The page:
The first of three Hobbit movies kicked off its box office quest with an estimated $US13 million (NZ$22 million) in ticket sales from showings at US and Canadian theatres just after midnight on Friday, a record for a December debut.
The performance topped the US$8 million from midnight sales for December 2003 film The Lord of the Rings: The Return of the King.
The Hobbit also rung up sales of US$27.3 million in 42 international markets since its overseas debut on Wednesday, distributor Warner Bros. said. Combined with the early North American sales, the global total stands at an estimated US$40.3 million.
In New Zealand the movie raked in $782,695 on its opening day on Wednesday. The box office takings compare favourably against The Lord of the Rings trilogy on the records charts, with Lord of The Rings: The Fellowship of the Ring grossing $720,933 on its opening day and The Lord of The Rings: The Two Towers grossing $757,887.
The Hobbit was released on 203 screens, in 98 different cinemas from from Kaitaia to Invercargill, making it the biggest release on record in New Zealand, Roadshow said.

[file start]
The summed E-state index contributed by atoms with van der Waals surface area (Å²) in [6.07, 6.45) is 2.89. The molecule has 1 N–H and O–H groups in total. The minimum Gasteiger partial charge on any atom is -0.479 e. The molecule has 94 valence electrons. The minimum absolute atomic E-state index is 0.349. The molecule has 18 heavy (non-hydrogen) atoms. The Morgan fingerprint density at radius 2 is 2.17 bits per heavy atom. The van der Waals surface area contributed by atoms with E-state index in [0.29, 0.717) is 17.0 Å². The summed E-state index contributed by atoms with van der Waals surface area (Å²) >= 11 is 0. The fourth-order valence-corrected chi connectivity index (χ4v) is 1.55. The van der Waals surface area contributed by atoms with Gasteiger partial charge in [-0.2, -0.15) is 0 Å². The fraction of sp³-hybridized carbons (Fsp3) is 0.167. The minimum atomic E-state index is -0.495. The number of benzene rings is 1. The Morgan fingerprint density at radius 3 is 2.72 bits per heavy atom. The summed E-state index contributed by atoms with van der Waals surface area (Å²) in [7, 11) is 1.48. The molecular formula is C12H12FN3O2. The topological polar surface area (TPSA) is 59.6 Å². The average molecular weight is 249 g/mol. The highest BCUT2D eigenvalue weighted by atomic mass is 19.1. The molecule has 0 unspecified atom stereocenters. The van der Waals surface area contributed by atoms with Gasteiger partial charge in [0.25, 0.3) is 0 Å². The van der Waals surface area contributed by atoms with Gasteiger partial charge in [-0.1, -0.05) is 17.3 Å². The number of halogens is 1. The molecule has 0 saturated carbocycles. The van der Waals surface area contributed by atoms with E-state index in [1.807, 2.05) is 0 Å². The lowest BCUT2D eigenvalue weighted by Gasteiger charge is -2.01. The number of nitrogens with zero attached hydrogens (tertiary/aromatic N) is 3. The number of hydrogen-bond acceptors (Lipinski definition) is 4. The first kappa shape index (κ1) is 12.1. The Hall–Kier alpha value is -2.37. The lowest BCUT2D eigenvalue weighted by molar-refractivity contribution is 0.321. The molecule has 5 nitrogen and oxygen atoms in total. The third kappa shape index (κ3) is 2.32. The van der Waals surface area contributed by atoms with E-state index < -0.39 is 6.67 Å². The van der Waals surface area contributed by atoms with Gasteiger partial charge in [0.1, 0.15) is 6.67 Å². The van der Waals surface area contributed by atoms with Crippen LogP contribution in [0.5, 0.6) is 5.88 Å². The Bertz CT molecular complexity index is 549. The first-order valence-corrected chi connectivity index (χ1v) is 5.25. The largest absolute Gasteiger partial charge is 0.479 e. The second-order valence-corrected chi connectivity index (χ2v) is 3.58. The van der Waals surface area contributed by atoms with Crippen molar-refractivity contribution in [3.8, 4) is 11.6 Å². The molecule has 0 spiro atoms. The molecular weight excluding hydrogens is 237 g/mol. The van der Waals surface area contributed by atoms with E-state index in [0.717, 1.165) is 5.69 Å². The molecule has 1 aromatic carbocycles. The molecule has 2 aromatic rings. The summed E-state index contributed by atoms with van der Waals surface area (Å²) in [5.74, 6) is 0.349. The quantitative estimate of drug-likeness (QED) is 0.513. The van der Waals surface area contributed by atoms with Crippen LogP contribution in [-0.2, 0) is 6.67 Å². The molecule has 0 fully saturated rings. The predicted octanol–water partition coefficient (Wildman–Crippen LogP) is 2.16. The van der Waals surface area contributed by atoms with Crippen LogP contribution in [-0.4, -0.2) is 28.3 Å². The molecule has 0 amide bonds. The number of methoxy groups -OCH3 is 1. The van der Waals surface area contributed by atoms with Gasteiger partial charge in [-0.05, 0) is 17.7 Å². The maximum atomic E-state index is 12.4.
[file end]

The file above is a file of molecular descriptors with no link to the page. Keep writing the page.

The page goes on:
The new 3D film follows the epic journey of hobbit Bilbo Baggins, played by Martin Freeman, as he travels with a band of dwarves to steal treasures from the dragon Smaug. The film is directed by Oscar-winning Lord of the Rings filmmaker Peter Jackson and features many of the stars of the earlier films. All of the movies are based on classic novels by J.R.R. Tolkien.
The Hobbit likely will finish the weekend with North American sales of US$75 million or more from Friday through Sunday, predicts Paul Dergarabedian, president of the box office division of Hollywood.com.
Some analysts have projected three-day North American sales may top US$100 million, though no movie has opened that big in December, a time when children are in school and families are busy with holiday activities. The North American record for the month of December belongs to Will Smith sci-fi film I Am Legend, which debuted with US$77.2 million in 2007.
The Lord of the Rings movies, which debuted from 2001 to 2003, brought in US$2.9 billion at global box offices.
Which film do you think should take the Best Picture Oscar?